The vicar's study
Hello. I’m going to ask you for some help over the next week or two if I may. As I have previously mentioned all being well a book of my cartoons will be coming out at the end of August. I am under a lot of pressure to get a lot of cartoons done in…
Hello. I’m going to ask you for some help over the next week or two if I may. As I have previously mentioned all being well a book of my cartoons will be coming out at the end of August. I am under a lot of pressure to get a lot of cartoons done in a short period of time. I am not complaining – no one else is putting pressure on me, it is just the situation as it is. I am not ashamed to admit that I often find the journey from initial idea to finished drawing a difficult one. I become stressed and anxious which in turn causes me to be less creative and often this spirals into a sense of panic far exceeding the reality of the situation.
I’m therefore going to ask you, if you would be so kind, to help me with some ideas on specific subjects taken from my ‘half-baked ideas’ file. A ‘Help Dave do his drawings’ season, if you will.
Today’s subject is ‘the vicar’s study’. If you are a vicar or other type of minister what do you see as you look around your study? If you have (for whatever reason) cause to visit a vicar or minister’s study what do you see there? Is there anything that gets stored in a vicar’s study for a length of time? Things that belong there or things that do not really belong there. Any answers, no matter how mundane, will be welcome. Long lists or single words are both splendid.
By posting you are allowing me to use anything you write in one of my drawings.
Many thanks in advance for your help.
OK Curate’s study looks like this (probably a very good thing that curates get visited far less at home than their bosses)
Computer and screen apparently floating in mid air, together with unspeakable jumble of papers…no sign of the desk which presumably lurks beneath.
Filing cabinet covered with post-its saying things like “Mrs Blanks ashes Wednesday” and “find parachute for assembly”
Wall covered with rotas, postcards from holy places and reminder about burgular alarm system
Sofa covered by dogs
Box of sand for alt worship, plus pebbles and job lot of tea lights
Bubble machine (ditto)
Youth group’s Pentecost reflections on flame shaped pieces of paper, not yet stuck to mounting paper
Bookshelves. Clearly inadequate as double filled, and with books on most flat surfaces
Dresser with assorted pictures, sacred and profane, and more books and bits of paper
Overflowing wastepaper basket, into which sheets for youth service have just slowly overbalanced…must remember to rescue them before bin gets emptied
Vase of dying flowers from grateful family
Teddy bear propped against copy of Rublev’s Trinity
Largeish wooden cross
Empty ink cartridges from printer…to remind curate to re order
Noah’s ark altar frontal for the family service
Large poster created by toddler group “OUR GOD RESIGNS”
Very little floor visible
Sorry…way too much info. I’m seriously looking forward to the book 🙂
Books ~(several hundered) some on shelves some stacked in boxes on the floor. 4 Computers (one firewallcontent filter, one web server, one desktop for use by BB and Sunday School, and my laptop on the desk open. Box full of paper, on the floor (mainly post I don’t know what to do with and by the time I look at it it is usually too late).Chairs (for meetings). Table, filing cabinet, 3 cupboards filled with stuff (mainly books) an aging silver plated lecturn, used as a book stand for the book I am reading. 2 Rather large speakers, patched into a cobbled up old amplifier which plugs into the laptop. A TV video combi for watching all those promotional films from the BMS and the BU. A screen hanging from the wall for those occasions my children visit my study and I borrow the projector from downstairs and let them watch a movie. 2 PAirs of curtains (waiting for when I decorate)… that’ll do for now.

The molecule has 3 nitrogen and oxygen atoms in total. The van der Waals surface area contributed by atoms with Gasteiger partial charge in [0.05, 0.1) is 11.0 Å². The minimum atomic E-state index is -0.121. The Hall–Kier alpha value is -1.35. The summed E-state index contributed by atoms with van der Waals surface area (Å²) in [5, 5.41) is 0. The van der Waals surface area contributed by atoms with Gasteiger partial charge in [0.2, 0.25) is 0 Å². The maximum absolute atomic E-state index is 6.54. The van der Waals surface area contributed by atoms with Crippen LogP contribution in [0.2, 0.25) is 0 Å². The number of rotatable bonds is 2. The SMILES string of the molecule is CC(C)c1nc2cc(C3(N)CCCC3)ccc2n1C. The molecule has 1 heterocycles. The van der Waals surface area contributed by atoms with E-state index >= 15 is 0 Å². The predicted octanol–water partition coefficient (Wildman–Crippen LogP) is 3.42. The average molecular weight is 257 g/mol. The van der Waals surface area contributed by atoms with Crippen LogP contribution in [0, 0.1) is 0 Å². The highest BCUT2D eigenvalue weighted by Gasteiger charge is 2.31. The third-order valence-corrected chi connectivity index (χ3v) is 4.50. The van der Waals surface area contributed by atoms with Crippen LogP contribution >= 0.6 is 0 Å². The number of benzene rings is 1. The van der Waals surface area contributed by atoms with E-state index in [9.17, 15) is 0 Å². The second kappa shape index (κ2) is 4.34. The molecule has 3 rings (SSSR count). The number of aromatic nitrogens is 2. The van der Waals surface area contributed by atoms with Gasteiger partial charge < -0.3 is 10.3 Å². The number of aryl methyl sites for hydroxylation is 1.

All vicars have friends who think it is extremely funny to give you innapropriate presents at Christmas. I have a collection that includes wind up plastic Jesus, a spark breathing nun, called Nunzilla, various buddhas and statues of hindu gods (the more violent the better), the compulsory “Jesus is coming soon, look busy” mug, tacky angels, plastic models of obscure saints and a home voodoo kit. Visiters don’t find them offensive as they can’t see them beneath the piles and piles of stuff I haven’t got round to yet because I’m too busy blogging.
Is a picture of any use?
Of more fun might be this one…
Amongst the paper casually stored on the floor ready for recycling can be found the vicar, also waiting for recycling.
Desk, table, laptop, bluetooth, MP3, ipod, blackberry, is there no end to the list of non-human assistants available to the modern vicar? (What happened to the simple kettle?)
My desk looks out on the garden. On the ledge I have photos of the children, flanked by the PC speakers and a pile of books I am reading or haven’t yet read. I am surrounded by computer equipment: keyboard, mouse, laser printer, screen, system unit, scanner, two inkjet printers. As the desk follows around the left hand wall under another window into an L-shape you will find all the things we are selling (or hope soon to sell) on eBay. There are many bookshelves, containing both books and my CD collection. One shelf contains maps, atlases, cassettes, and various specs cases and specs cleaning liquid. Another set of shelves groans under the weight of computer manuals, blank CDs and DVDs, photo paper, etc. I sit at a swivel chair. The only other chair is a rocking chair. There is a filing cabinet. My briefcase is under the desk. On top of it are phone directories and my camera gear. Towards the back of the room is my hi-fi system, which won’t fit in the living room and is out of use, because the children have damaged the woofers and tweeters. Is that enough to be getting on with?